Finding Bargain Real Estate: Work With the Buyer's Agent Who Actually Finds The Bargain!
Several times a month I get calls and emails. Sometimes, it's even people stopping in. "I've heard you're good at finding bargains." Well, yes I am. "Please tell me the addresses of some bargains so I can drive by."
Well, facts are cheap in the age of transparency. I will quite joyously look at stuff on the internet, even set up an MLS Gateway or feed for someone on the speculation that they'll come back to me later for a showing or to make an offer. Setting up such a feed takes very little time, and about the expertise of an eleven year old that has learned to fill out internet forms. Oh, and MLS access. Can't forget MLS access. We've got a brand new system that lets me custom define the search area now - I can click the corners of a search area I want on a map, and it will return only the results within that area. It's a really neat feature, and using it takes about ten seconds of training, and maybe ten minutes to do the whole thing. I'll happily do it as the possible prelude to a limited service commission, and even if the prospects end up using another agent, I've risked and lost nothing significant. No agency contract required, or even asked. I've even done it for folks who didn't want to give me their phone numbers so I could follow up. If they come back to make an offer, my compensation will be set in the offer paperwork.
But good analysis, experience, and expertise are not free - or even cheap. Furthermore, my time is valuable - and you're asking for a lot of it. I might find three or even four real potential bargains when I spend a full day searching - and that's in a target rich environment. Furthermore, I've got a lot of experience and a lot of knowledge to draw upon that many agents don't, and I look at a lot of properties. I can winnow 100 listings on the internet to twenty possibles in about an hour, go through them in about five hours, of which I might show a client who has made the commitment to work with me six, with usually one or two standouts among those. The rest will have something that to experienced, knowledgeable eyes, will have reasons why it is not a viable choice for these particular clients. Maybe it's overpriced and I have reason to believe the owner won't negotiate. Maybe the location or surroundings have an unsolvable issue - one reason you can only tell a bargain by getting out of the office and looking at property. Given the area I work, most often there's something going on with the property itself that's not worth what it's going to cost to fix. I love the older East County suburbs of San Diego - they are good places to live, and when you consider what you get for what you spend, they blow the rest of the county away as far as value. Furthermore, I think the conditions are getting right for the housing buzz to rediscover them. But anytime you consider structures that mostly vary from thirty to eighty years old, you have to watch for maintenance and repair issues, and it really helps to know what you're looking for. Furthermore, it is always necessary to understand the market the property is being listed in. The only way you can do that is by having been in the properties that have sold recently, and the only way you can do that is to go out and look at them while they are still "for sale" because it's not likely the new owners will let you in after it sells.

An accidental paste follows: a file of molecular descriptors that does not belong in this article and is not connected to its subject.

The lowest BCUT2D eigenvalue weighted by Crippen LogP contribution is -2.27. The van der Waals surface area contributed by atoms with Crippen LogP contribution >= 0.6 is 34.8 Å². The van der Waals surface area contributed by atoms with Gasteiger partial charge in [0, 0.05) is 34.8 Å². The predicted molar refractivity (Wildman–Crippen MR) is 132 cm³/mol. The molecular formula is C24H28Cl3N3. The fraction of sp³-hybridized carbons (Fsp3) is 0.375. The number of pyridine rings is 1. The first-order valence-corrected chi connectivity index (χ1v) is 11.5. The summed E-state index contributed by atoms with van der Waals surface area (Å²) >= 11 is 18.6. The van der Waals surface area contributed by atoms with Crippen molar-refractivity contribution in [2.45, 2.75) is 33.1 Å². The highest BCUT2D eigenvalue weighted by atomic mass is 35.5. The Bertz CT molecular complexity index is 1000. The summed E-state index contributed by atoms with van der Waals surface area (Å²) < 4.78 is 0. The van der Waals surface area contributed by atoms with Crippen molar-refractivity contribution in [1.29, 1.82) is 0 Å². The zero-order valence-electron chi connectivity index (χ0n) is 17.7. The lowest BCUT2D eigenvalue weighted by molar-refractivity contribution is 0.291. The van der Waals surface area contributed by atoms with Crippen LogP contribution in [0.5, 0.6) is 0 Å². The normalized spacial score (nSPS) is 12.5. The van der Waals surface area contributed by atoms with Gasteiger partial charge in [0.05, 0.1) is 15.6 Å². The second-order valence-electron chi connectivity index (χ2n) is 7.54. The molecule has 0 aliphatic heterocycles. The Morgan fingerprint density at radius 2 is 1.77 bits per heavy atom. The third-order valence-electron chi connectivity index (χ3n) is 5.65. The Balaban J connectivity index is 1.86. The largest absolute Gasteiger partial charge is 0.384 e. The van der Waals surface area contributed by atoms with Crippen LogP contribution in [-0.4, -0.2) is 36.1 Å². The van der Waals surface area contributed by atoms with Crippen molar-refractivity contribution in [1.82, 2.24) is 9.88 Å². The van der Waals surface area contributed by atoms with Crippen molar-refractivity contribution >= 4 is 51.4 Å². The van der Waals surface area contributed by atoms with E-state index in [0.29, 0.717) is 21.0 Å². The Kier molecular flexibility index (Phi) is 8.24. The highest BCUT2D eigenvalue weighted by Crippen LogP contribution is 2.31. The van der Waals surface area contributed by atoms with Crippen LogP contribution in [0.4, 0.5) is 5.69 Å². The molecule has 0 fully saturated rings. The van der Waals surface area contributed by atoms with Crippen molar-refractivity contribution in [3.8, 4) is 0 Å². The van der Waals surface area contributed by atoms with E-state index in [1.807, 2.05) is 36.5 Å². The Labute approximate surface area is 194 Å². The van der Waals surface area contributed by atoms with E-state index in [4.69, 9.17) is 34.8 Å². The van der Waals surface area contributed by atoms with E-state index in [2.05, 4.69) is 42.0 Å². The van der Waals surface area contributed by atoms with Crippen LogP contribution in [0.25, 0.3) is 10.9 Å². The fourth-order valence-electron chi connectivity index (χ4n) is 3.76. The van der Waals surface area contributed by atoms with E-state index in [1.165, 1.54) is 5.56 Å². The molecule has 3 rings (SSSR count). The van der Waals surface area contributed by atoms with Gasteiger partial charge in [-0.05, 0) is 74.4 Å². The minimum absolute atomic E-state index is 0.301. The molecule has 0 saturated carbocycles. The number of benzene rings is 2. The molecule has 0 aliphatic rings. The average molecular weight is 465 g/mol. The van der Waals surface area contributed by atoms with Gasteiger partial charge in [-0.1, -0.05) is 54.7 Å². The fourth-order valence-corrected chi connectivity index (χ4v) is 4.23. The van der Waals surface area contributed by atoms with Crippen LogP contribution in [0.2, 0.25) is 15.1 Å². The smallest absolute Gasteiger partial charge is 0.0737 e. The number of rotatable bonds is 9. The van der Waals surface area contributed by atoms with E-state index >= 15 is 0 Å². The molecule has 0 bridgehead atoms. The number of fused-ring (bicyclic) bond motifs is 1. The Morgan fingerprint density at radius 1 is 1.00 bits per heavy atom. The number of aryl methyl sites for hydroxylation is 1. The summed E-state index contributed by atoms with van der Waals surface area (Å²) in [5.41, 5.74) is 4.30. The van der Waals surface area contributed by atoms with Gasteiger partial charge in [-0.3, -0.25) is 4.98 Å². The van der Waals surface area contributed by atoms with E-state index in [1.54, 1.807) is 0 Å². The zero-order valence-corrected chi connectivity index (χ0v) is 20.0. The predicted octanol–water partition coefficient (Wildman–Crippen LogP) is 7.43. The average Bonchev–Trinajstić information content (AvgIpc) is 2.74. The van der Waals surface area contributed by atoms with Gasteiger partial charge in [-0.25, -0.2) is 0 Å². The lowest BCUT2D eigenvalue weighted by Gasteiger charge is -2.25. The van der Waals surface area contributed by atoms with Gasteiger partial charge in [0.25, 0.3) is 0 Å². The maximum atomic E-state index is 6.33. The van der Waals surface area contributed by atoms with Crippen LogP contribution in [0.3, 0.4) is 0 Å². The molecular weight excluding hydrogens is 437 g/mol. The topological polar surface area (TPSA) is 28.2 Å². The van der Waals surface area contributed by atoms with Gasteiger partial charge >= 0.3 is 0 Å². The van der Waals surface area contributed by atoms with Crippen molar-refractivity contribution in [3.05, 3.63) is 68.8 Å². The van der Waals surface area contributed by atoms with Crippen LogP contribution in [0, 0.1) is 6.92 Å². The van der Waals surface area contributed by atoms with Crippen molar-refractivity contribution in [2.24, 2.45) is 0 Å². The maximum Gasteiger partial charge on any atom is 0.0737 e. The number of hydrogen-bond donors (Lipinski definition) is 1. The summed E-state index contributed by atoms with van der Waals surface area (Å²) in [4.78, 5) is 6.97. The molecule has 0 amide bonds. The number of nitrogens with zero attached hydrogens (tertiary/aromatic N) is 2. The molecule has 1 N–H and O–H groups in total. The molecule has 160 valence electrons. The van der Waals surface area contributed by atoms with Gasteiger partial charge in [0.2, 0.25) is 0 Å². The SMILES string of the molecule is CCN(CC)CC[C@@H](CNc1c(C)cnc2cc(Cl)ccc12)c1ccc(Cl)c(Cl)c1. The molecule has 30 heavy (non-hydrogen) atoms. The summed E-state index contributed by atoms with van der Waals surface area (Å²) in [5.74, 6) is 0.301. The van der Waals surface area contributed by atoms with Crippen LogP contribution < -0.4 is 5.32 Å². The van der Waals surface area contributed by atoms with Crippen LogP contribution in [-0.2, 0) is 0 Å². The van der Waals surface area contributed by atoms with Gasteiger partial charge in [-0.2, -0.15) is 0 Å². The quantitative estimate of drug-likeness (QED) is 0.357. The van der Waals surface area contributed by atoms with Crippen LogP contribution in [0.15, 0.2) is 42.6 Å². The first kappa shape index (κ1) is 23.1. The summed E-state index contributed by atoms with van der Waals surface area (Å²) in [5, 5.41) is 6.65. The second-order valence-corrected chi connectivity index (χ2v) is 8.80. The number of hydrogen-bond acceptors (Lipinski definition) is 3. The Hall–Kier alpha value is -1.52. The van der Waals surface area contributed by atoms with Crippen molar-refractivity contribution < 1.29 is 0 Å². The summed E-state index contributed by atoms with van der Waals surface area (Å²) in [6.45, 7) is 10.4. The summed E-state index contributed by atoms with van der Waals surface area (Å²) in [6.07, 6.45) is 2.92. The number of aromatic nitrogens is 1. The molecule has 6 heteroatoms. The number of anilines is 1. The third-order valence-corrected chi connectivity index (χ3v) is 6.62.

What I'm trying to say is that the fact of the existence of a listing on MLS is cheap - basically free. You want me to send you addresses of properties for sale meeting certain criteria, that's easy and I'm happy to do it, no strings attached. Anything like that, that can be done by automated computer search, is not a part of what I'm really offering for sale, and I'll give it away on the speculation that sometimes, I'll make something when that person comes back to me to write an offer.